Our shared mourning over the death of Steve Jobs got me thinking about what to write when our own employees die.
Tributes to famous people, especially if they are ailing, old or addicted, are prepared well in advance. I remember writing my first obituary at journalism school, about Barbara Walters, still going strong decades later.
Since then, I’ve written many short ones for company intranets, mostly about regular people whose lives mattered deeply to a much smaller group. I’ve tried to keep them simple, classy and personal, without the over-wrought expressions you hear too often at funerals or read in newspaper memorials.
The person who has passed should be honored as the unique and special individual they were. That means more than checking the human resources file to list the jobs he held or achievements for which she will be remembered. It means talking to co-workers closest to the deceased. Some will be too shy or stunned to talk, especially if the death was sudden, so you may have to make a few calls to find someone who can provide the insight and information you need for a tribute.
If you ask general questions about what they liked about the individual, you will get general answers. Things like he “worked hard and played hard” or she was “smart, organized and kind.” Lots of people can be described this way.
But ask these friends about times they remember and you’ll get stories that tell people what he was like. For example, you’ll hear about the night he sang loud a cappella karaoke when the power went out at the office Christmas party, or how she would pop in to water the plants when she was on vacation.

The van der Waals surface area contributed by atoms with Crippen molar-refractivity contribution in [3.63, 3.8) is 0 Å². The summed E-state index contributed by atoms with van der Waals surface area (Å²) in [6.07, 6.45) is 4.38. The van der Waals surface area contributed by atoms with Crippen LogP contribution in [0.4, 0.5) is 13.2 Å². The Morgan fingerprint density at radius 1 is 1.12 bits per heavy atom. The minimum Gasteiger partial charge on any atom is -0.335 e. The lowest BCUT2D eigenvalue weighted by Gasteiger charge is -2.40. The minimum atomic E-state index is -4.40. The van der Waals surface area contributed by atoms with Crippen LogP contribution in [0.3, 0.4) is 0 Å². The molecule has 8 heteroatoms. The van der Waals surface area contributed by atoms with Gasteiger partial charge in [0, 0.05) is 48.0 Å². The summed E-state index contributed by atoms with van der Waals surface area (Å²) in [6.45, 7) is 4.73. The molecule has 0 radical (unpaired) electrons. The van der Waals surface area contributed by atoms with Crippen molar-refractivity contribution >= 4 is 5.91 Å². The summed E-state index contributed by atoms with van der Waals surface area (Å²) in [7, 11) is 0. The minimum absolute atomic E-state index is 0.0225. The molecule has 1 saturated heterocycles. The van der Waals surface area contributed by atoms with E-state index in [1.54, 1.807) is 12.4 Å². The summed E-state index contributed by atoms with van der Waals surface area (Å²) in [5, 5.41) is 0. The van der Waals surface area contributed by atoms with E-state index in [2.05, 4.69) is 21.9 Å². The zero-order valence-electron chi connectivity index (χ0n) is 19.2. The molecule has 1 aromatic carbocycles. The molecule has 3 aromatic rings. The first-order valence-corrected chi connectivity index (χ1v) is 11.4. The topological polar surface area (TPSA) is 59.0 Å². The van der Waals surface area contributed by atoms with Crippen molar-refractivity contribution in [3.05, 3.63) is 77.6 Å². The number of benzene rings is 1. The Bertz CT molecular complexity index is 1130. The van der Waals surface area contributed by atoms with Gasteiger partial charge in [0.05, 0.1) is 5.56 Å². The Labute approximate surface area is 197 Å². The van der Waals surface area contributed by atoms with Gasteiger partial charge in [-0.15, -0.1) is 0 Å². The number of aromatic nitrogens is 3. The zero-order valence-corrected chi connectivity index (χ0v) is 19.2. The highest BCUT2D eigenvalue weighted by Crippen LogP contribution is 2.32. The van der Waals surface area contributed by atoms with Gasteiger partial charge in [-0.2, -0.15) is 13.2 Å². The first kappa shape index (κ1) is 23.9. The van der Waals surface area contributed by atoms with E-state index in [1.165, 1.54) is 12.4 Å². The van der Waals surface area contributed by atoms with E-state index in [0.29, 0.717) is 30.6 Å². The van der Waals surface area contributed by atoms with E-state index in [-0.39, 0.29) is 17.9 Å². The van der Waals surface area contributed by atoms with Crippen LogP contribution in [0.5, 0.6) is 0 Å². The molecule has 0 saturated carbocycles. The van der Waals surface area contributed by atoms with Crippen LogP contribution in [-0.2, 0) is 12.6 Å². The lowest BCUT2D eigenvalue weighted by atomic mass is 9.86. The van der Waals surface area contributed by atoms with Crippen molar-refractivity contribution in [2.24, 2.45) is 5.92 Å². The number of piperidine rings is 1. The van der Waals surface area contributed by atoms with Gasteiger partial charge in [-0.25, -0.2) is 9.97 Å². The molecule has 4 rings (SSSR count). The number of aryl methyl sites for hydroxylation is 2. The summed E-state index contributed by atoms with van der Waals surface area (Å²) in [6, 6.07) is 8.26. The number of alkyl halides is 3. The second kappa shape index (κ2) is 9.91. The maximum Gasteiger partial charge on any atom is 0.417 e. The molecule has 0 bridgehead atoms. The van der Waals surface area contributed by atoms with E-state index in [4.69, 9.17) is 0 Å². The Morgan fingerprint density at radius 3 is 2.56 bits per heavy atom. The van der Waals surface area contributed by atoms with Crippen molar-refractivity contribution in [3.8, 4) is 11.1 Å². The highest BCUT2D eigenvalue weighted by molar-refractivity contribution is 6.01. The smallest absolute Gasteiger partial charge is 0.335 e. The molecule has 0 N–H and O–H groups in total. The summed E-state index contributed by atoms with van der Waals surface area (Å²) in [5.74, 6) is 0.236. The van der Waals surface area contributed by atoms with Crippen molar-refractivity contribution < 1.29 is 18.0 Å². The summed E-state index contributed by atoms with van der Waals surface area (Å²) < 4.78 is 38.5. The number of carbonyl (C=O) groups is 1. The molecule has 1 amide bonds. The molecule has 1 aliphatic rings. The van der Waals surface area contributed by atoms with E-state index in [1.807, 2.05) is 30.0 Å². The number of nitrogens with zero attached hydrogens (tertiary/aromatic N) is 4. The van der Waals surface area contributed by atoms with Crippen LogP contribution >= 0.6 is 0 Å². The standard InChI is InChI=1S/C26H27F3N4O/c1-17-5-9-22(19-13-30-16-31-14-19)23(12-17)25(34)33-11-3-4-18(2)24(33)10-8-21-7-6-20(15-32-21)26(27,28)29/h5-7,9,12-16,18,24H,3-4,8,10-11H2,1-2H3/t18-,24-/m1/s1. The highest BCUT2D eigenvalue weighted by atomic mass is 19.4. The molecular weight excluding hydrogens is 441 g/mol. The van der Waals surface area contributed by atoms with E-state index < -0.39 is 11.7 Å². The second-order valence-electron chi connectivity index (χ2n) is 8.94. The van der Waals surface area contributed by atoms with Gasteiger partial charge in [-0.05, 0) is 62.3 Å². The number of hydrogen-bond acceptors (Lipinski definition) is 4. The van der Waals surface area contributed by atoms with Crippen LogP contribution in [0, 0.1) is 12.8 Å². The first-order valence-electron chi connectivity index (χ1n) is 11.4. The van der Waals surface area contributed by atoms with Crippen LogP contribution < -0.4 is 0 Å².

You don’t have to say a lot—just one quick anecdote can capture the essence of the person who will be remembered. Don’t forget that small acts of kindness may be more likely to be remembered than big corporate coups.
To demonstrate the employee was valued, the obituary should come from one of the corporate leaders, whether the CEO, human resources director or local manager. Colleagues who provided the examples and memories should be acknowledged and a more general expression of sympathy, depending on the relationship, extended to friends and family.
Of course mourning isn’t a one-person, one-day phenomenon. Set up a memorial page where others can reminisce. If the deceased is be remembered at, for example, a cancer fundraising event, make sure others know.
It’s wonderful to honor giants like Steve Jobs who have transformed our world. But if you want to create an organizational culture where people feel truly engaged, you have to remember that everyone matters, including those who have died and the people who miss them.
Barb Sawyers combines her love of writing and talking in her ebook Write like you talk—only better, and in her blog, workshops and communication services for business and nonprofit clients.